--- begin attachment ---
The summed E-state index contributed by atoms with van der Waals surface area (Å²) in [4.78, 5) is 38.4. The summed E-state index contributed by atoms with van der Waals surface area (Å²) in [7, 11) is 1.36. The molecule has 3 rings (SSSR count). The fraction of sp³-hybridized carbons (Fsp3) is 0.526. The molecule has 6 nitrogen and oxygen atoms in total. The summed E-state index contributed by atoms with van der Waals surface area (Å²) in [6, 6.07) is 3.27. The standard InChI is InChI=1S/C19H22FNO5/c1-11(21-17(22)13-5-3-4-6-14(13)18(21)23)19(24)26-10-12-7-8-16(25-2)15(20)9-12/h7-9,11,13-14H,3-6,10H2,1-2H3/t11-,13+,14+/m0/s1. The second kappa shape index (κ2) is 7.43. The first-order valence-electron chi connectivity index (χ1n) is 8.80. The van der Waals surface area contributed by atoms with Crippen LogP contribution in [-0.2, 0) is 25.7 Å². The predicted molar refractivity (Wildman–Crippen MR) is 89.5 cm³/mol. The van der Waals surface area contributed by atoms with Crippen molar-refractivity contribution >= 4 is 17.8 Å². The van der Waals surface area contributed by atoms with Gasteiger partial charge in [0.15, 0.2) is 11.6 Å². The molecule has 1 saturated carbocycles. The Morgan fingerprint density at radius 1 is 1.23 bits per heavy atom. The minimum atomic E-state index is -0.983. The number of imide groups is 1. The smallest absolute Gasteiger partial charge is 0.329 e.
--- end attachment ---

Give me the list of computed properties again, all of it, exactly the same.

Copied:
The summed E-state index contributed by atoms with van der Waals surface area (Å²) in [4.78, 5) is 38.4. The summed E-state index contributed by atoms with van der Waals surface area (Å²) in [7, 11) is 1.36. The molecule has 3 rings (SSSR count). The fraction of sp³-hybridized carbons (Fsp3) is 0.526. The molecule has 6 nitrogen and oxygen atoms in total. The summed E-state index contributed by atoms with van der Waals surface area (Å²) in [6, 6.07) is 3.27. The standard InChI is InChI=1S/C19H22FNO5/c1-11(21-17(22)13-5-3-4-6-14(13)18(21)23)19(24)26-10-12-7-8-16(25-2)15(20)9-12/h7-9,11,13-14H,3-6,10H2,1-2H3/t11-,13+,14+/m0/s1. The second kappa shape index (κ2) is 7.43. The first-order valence-electron chi connectivity index (χ1n) is 8.80. The van der Waals surface area contributed by atoms with Crippen LogP contribution in [-0.2, 0) is 25.7 Å². The predicted molar refractivity (Wildman–Crippen MR) is 89.5 cm³/mol. The van der Waals surface area contributed by atoms with Crippen molar-refractivity contribution >= 4 is 17.8 Å². The van der Waals surface area contributed by atoms with Gasteiger partial charge in [0.15, 0.2) is 11.6 Å². The molecule has 1 saturated carbocycles. The Morgan fingerprint density at radius 1 is 1.23 bits per heavy atom. The minimum atomic E-state index is -0.983. The number of imide groups is 1. The smallest absolute Gasteiger partial charge is 0.329 e.